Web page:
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Chapt18

Accounting

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Back Forward Main Menu TOC Study Guide TOC Textbook Website MHHE Website
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C H A P T E R 18 Entropy, Free Energy, and Equilibrium T HERMODYNAMICS IS AN EXTENSIVE AND FAR - REACHING SCIENTIFIC DIS - CIPLINE THAT DEALS WITH THE INTERCONVERSION OF HEAT AND OTHER FORMS OF ENERGY . T HERMODYNAMICS ENABLES US TO USE INFORMA - TION GAINED FROM EXPERIMENTS ON A SYSTEM TO DRAW CONCLUSIONS ABOUT OTHER ASPECTS OF THE SAME SYSTEM WITHOUT FURTHER EX - PERIMENTATION . F OR EXAMPLE , WE SAW IN C HAPTER 6 THAT IT IS POS - SIBLE TO CALCULATE THE HEAT OF REACTION FROM THE STANDARD EN - THALPIES OF FORMATION OF THE REACTANT AND PRODUCT MOLECULES . T HIS CHAPTER INTRODUCES THE SECOND LAW OF THERMODYNAMICS AND THE G IBBS FREE - ENERGY FUNCTION . I T ALSO DISCUSSES THE RELATION - SHIP BETWEEN G IBBS FREE ENERGY AND CHEMICAL EQUILIBRIUM . 18.1 THE THREE LAWS OF THERMODYNAMICS 18.2 SPONTANEOUS PROCESSES AND ENTROPY 18.3 THE SECOND LAW OF THERMODYNAMICS 18.4 GIBBS FREE ENERGY 18.5 FREE ENERGY AND CHEMICAL EQUILIBRIUM 18.6 THERMODYNAMICS IN LIVING SYSTEMS 725 Back Forward Main Menu TOC Study Guide TOC Textbook Website MHHE Website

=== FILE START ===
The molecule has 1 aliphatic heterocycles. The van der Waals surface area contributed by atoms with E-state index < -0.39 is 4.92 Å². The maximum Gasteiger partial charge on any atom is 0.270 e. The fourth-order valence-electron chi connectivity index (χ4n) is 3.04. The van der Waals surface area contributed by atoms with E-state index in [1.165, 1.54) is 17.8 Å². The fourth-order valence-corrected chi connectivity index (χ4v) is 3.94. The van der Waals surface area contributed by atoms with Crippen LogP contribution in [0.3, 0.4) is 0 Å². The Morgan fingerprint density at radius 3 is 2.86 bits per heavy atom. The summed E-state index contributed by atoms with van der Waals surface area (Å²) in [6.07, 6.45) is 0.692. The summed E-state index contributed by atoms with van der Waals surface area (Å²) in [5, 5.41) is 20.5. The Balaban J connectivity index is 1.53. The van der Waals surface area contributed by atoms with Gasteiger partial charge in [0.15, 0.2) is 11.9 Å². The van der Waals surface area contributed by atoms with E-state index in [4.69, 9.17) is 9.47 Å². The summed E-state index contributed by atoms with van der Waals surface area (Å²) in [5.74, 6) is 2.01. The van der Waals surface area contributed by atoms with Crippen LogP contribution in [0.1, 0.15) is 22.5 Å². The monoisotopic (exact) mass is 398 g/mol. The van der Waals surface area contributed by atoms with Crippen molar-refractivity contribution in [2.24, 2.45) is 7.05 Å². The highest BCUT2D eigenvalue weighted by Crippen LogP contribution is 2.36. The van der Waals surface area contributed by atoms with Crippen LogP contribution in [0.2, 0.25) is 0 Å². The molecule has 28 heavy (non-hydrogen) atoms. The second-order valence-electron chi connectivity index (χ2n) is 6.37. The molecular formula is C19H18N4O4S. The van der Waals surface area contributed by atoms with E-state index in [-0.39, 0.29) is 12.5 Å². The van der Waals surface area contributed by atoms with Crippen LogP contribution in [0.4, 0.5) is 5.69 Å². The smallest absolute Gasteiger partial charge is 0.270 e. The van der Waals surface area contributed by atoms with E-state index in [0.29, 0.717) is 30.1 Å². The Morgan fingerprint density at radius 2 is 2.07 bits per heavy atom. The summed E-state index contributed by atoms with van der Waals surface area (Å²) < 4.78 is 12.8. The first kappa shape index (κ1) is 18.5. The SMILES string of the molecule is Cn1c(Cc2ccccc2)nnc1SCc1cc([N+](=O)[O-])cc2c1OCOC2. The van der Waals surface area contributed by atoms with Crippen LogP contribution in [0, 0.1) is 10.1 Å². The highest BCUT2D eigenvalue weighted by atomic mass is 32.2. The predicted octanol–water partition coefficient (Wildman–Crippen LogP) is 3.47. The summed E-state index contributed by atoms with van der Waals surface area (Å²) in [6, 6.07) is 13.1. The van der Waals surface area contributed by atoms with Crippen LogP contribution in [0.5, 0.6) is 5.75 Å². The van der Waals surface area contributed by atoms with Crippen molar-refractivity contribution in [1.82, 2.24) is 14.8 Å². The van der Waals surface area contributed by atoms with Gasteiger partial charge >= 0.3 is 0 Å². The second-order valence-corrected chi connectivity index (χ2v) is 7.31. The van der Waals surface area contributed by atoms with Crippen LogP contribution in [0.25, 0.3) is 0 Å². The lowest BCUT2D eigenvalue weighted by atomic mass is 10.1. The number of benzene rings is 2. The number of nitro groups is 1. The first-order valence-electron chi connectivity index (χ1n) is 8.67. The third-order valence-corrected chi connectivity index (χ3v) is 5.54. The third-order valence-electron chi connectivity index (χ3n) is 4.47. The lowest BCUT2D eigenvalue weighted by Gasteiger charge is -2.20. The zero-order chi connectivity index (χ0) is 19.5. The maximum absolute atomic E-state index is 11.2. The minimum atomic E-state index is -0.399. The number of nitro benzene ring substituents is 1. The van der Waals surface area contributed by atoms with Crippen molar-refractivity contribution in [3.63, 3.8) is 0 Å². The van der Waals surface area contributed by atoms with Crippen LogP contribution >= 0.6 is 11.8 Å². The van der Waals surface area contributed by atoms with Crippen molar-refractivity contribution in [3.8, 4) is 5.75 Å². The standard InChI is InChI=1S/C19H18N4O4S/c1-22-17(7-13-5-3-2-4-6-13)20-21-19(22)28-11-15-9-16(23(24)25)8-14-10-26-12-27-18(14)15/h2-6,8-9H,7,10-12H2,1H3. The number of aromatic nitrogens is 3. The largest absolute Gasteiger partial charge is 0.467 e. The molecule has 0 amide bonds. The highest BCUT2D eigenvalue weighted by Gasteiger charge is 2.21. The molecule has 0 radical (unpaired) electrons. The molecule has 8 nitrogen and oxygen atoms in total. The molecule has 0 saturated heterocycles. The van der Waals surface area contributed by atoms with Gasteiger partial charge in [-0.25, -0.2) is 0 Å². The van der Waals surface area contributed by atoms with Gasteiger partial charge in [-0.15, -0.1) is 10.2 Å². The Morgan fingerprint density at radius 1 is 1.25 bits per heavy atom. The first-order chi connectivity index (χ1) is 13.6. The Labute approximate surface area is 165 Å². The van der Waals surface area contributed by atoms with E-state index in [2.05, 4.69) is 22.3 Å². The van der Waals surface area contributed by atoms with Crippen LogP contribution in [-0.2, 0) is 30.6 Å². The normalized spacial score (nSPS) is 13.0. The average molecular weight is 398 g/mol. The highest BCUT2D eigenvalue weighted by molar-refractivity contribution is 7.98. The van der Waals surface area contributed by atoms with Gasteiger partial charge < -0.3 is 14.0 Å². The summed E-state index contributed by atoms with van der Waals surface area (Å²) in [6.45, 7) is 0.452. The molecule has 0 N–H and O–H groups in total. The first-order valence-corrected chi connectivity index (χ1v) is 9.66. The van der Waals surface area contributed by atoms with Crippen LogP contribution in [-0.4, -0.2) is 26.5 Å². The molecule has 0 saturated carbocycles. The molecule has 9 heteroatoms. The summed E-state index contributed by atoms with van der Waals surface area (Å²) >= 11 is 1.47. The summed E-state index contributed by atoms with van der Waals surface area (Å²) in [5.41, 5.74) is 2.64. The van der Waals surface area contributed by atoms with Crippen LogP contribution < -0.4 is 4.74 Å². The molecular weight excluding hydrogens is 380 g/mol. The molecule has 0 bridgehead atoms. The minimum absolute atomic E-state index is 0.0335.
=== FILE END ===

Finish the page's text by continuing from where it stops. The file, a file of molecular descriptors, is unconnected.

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A spontaneous reaction does not necessarily mean an instantaneous reaction. In Chapter 6 we encountered the first of three laws of thermodynamics, which says that energy can be converted from one form to another, but it cannot be created or de- stroyed. One measure of these changes is the amount of heat given off or absorbed by a system during a constant-pressure process, which chemists define as a change in en- thalpy ( H ). The second law of thermodynamics explains why chemical processes tend to fa- vor one direction. The third law is an extension of the second law and will be exam- ined briefly in Section 18.3. One of the main objectives in studying thermodynamics, as far as chemists are con- cerned, is to be able to predict whether or not a reaction will occur when reactants are brought together under a special set of conditions (for example, at a certain tempera- ture, pressure, and concentration). This knowledge is important whether one is syn- thesizing compounds in a research laboratory, manufacturing chemicals on an indus- trial scale, or trying to understand the intricate biological processes in a cell. A reaction that does occur under the given set of conditions is called a spontaneous reaction. If a reaction does not occur under specified conditions, it is said to be nonspontaneous. We observe spontaneous physical and chemical processes every day, including many of the following examples: A waterfall runs downhill, but never up, spontaneously. A lump of sugar spontaneously dissolves in a cup of coffee, but dissolved sugar does not spontaneously reappear in its original form. Water freezes spontaneously below 0°C, and ice melts spontaneously above 0°C (at 1 atm).
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